So lets just assume last year's team lacked the needed chemistry, why are the changes going into this year any different? Well for one they don't come to a team that was obviously incredibly tight both on and off the ice. I can only imagine how close you get to a teammate throughout the grueling fight that is the NHL playoffs. So maybe they didn't lose just teammates but good friends instead. Fine.. whatever. Emo crybabies..
The changes from the 10-11 team to the 11-12 then aren't anywhere near as drastic. There's the loss of Campbell which is obviously a major loss both on and off the ice but that's the only thing I see as a potential stumbling block coming into the new season. The Hawks will have to work to replace one of the best skaters not just on the team but perhaps in the entire league. No easy task. The hopeful return of Duncan Keith, who seemed lost in the ether, and the work-in-progress that is Nick Leddy ought to help though. The defense is still deep but it will be different. The rest of the changes are among guys that are simply.. guys. Sure Kopecky and Brouwer were on the cup team but I fail to see anything they do that guys like Brunette, Montador or O'Donnell can't do just as well.
Different shouldn't mean we see the same ennui we did last year though. Even dynasty teams see changes year to year these days. There's going to be a learning period, sure. You can't throw a bunch of random guys together and expect them to immediately click but that's not going to mean we can't expect the team to start strong. It's not as if the Hawks are the only ones dealing with changes. These are the times when the core of the team really has to step it up and lead the way, something they failed to do consistently last year. If that happens again, perhaps it's time for other changes but for now I don't see it being the problem it was last year.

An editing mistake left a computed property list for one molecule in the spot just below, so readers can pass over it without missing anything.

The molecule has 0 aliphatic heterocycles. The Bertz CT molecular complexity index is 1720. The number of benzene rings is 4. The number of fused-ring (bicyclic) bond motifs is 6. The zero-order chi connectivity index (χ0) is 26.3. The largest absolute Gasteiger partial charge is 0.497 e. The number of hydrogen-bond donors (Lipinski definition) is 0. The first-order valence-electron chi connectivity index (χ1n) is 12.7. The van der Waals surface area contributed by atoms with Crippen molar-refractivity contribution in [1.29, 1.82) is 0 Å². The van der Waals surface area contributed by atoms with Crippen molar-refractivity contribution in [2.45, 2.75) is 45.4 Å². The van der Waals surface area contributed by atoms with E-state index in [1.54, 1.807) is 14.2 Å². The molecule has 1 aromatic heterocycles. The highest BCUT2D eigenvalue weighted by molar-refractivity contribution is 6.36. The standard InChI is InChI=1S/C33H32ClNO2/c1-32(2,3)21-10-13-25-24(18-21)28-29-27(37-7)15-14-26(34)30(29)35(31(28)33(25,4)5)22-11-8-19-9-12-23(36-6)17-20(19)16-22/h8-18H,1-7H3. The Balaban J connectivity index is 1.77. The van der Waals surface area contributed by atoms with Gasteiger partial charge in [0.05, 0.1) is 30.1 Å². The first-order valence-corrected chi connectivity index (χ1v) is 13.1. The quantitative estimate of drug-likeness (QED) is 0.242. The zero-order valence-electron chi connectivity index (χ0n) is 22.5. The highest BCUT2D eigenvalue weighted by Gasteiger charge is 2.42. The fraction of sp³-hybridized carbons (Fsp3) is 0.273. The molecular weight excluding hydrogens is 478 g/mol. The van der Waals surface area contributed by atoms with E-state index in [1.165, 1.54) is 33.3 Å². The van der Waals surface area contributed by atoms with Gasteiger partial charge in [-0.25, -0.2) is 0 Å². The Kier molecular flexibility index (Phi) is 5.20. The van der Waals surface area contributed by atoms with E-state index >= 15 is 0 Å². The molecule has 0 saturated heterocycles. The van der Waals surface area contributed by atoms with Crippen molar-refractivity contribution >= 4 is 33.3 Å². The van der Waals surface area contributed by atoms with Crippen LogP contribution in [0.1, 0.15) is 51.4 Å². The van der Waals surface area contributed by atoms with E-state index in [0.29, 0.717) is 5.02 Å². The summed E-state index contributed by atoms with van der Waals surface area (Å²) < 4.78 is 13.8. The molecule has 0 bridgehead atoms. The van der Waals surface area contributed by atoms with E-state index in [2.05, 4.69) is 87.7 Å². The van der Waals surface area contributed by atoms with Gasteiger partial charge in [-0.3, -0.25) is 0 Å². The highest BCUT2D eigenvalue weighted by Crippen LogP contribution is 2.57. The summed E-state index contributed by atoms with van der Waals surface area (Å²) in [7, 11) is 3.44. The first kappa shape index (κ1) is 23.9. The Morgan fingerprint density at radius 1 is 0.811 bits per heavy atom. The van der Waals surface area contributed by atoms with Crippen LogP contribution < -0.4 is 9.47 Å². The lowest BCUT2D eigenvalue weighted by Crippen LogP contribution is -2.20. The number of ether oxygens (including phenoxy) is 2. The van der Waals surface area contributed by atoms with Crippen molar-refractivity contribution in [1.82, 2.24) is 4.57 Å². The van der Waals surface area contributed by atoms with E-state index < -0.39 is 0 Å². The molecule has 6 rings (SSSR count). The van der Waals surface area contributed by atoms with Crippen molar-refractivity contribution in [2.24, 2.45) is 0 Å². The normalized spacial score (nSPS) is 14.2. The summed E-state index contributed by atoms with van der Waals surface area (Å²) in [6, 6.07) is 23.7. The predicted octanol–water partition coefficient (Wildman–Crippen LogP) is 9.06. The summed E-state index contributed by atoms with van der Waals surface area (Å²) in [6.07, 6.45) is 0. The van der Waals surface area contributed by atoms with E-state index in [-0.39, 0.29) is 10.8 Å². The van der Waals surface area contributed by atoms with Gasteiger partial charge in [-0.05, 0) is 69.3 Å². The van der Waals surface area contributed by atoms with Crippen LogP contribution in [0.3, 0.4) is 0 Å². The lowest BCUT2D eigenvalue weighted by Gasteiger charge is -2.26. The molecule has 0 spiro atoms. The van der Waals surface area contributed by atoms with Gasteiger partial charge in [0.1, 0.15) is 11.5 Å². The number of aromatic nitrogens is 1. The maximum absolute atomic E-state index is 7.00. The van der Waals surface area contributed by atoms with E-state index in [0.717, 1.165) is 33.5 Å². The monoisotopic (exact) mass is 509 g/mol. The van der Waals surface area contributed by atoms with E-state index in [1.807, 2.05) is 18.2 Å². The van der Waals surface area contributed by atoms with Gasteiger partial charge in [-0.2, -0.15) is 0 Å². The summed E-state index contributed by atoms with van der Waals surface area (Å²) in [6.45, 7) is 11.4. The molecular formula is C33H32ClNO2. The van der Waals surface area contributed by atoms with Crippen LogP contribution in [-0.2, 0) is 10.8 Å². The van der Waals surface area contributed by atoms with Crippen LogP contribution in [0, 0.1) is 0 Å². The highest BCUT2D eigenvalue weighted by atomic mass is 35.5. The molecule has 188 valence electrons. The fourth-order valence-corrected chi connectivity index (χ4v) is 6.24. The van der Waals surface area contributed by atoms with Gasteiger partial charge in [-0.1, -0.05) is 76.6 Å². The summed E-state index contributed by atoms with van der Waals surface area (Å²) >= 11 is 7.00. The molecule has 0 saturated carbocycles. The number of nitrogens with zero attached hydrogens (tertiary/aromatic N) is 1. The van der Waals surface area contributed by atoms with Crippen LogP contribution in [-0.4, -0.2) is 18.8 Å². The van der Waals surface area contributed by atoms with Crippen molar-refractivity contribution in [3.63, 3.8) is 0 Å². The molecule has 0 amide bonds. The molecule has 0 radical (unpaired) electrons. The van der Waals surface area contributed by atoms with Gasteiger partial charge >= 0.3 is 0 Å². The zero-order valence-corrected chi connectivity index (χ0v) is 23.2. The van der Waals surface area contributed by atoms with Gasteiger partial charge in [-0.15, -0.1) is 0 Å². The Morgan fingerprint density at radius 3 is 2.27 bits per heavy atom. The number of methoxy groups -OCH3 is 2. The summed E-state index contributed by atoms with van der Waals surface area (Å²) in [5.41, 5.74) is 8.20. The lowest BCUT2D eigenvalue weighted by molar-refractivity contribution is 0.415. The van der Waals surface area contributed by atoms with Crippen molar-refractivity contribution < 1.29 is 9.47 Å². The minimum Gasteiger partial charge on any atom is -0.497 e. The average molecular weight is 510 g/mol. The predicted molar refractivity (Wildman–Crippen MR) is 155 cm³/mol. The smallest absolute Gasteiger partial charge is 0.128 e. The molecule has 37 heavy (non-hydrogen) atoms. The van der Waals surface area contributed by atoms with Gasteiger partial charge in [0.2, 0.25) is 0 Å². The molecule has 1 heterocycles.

We've actually already touched on one aspect that I think will help this team. The (please dear god) lack of a goalie controversy. Marty Turco was a great experiment. It was a shame it didn't work. I still hold the belief though that he sadly didn't get the kind of support or level of play in front of him that he deserved. For whatever reason, the team playing in front of Turcs was pretty drastically different than the one in front of Crawford. Not saying Turco was blameless but the team responded better with the Mouseketeer in net. This year we can be pretty sure that Crawford is the number one and the team knows how to play with him in the crease. I think this may be one of the biggest advantages over last year.
It goes without saying of course that it would be nice if Q were to show some consistency with his lines and let them work it out for a few games rather than throwing names into the air and seeing where they land.. but you and I both know that's not going to happen, right?
So I don't see the new lineup as a reason for a slow start.. it's something every team has to deal with and one that a good team like the Hawks shouldn't use as an excuse. Lets hope it's lesson learned from last year.